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Maids and Masters

by Mac Margolis
Eitan Abramovich—AFP

Eitan Abramovich—AFP

A new law is designed to move those downstairs upward.

[dropcap]C[/dropcap]omplaining about the hired help in Brazil is as old as the New World. And yet like the nightly telenovela, where the storyline often turns on maids and masters, the comfortable classes can’t seem to do without their household staff. No country has more domestic servants than Brazil: some 7.2 million, according to a recent report by the World Labor Organization (or 6.6 million, according to Brazilian government figures). By contrast, India, with five times the population, has 4.2 million paid servants, while the mighty United States employs just 667,000. So it was no surprise that when the legislature recently passed a constitutional amendment granting new rights for millions of domestics, the national chatter in Brazil grew shrill—upstairs and down.

The new law and the tumult it has created say a great deal about the impressive transformations, and growing pains, sweeping Latin America’s emerging giant. The law, modestly enough, puts maids, nannies, governesses, gardeners, and drivers on equal footing with wage earners in the general workforce. And yet Brazilian hearth and home may never be the same. While domestics once worked unlimited hours, drew paltry benefits, and could be fired for a trifling, now they are entitled to a maximum eight-hour workday, a month’s paid vacation, and a 50 percent bonus for overtime. In addition, employers are hit with a fat fine when they dismiss their workers without cause. Labor leaders, scholars, and politicians hailed the law, which passed without a single dissenting vote, as a second emancipation. “Today we are closing down the last slave quarters and throwing away the key,” intoned President of the Senate, Renan Calheiros.

That was a barbed reference to Brazil’s inglorious past. No country in the Western hemisphere imported more slaves (4 million) or held them longer (till 1888) than did Brazil. In some ways, the housemaid is the living symbol of a land just 125 years out of bondage. And yet the modern Brazilian domestic is not just a slave with a cellphone. In fact, as Brazil has prospered, the number of domestics has grown from 3.7 million in 1996 to about 7 million today. Behind the boom is a demographic upheaval that is dramatically reshaping the country.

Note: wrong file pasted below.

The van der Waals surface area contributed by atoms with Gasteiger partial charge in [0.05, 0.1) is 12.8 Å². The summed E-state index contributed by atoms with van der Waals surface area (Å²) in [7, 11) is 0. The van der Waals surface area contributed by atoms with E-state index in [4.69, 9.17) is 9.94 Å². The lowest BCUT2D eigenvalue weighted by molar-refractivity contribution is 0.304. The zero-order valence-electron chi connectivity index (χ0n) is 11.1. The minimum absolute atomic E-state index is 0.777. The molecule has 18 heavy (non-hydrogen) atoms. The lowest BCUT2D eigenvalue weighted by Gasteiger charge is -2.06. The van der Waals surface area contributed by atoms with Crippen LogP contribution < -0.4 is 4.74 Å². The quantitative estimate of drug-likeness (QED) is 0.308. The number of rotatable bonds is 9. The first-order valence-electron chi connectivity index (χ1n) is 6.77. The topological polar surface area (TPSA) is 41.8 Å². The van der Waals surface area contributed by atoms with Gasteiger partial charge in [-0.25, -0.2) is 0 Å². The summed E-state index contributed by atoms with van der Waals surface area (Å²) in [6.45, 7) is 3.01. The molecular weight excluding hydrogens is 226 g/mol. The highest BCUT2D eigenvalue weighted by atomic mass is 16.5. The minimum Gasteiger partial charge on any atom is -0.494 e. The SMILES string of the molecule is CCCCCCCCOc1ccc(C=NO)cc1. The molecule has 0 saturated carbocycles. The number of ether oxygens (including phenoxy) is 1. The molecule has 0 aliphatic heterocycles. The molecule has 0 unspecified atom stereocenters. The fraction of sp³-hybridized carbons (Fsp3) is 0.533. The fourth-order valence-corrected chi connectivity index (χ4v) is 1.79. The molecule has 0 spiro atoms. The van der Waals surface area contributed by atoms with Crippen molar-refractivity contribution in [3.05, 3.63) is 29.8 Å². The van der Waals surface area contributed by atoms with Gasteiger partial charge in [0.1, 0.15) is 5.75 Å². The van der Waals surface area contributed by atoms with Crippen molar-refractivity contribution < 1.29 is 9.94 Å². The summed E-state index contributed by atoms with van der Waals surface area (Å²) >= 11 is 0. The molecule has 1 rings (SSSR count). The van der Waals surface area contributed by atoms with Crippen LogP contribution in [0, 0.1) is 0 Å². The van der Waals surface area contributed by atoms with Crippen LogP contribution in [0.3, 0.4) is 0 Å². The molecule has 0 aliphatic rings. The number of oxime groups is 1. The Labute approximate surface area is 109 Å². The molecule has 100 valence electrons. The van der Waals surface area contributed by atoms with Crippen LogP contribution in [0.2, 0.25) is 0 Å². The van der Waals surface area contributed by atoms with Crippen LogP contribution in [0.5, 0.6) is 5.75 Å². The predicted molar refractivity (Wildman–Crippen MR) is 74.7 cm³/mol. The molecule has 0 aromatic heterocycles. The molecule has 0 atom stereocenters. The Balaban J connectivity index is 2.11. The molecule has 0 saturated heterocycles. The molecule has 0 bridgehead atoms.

More than 23 million Brazilians have climbed out of poverty during the last decade. Once frail and few, the middle class now makes up the majority of the population. The new Brazil is not just wealthier but also more equitable. While the top 10 percent of society grew 16 percent richer in the past decade, the poorest tenth saw their earnings jump 94 percent. “Brazil is one of the few countries in the world where inequality is shrinking,” says Marcelo Neri, a social-policy expert who heads Brazil’s leading economic-policy think tank, IPEA.

As aspiring middle-class women have taken jobs in shops, offices, and factories, the demand for nannies and house cleaners has soared. At the same time, yesterday’s maids want maids of their own. That means it’s a seller’s market for those still in the homemaking business.

From our May 3, 2013, issue; Brazilian Maids Get a Leg Up.

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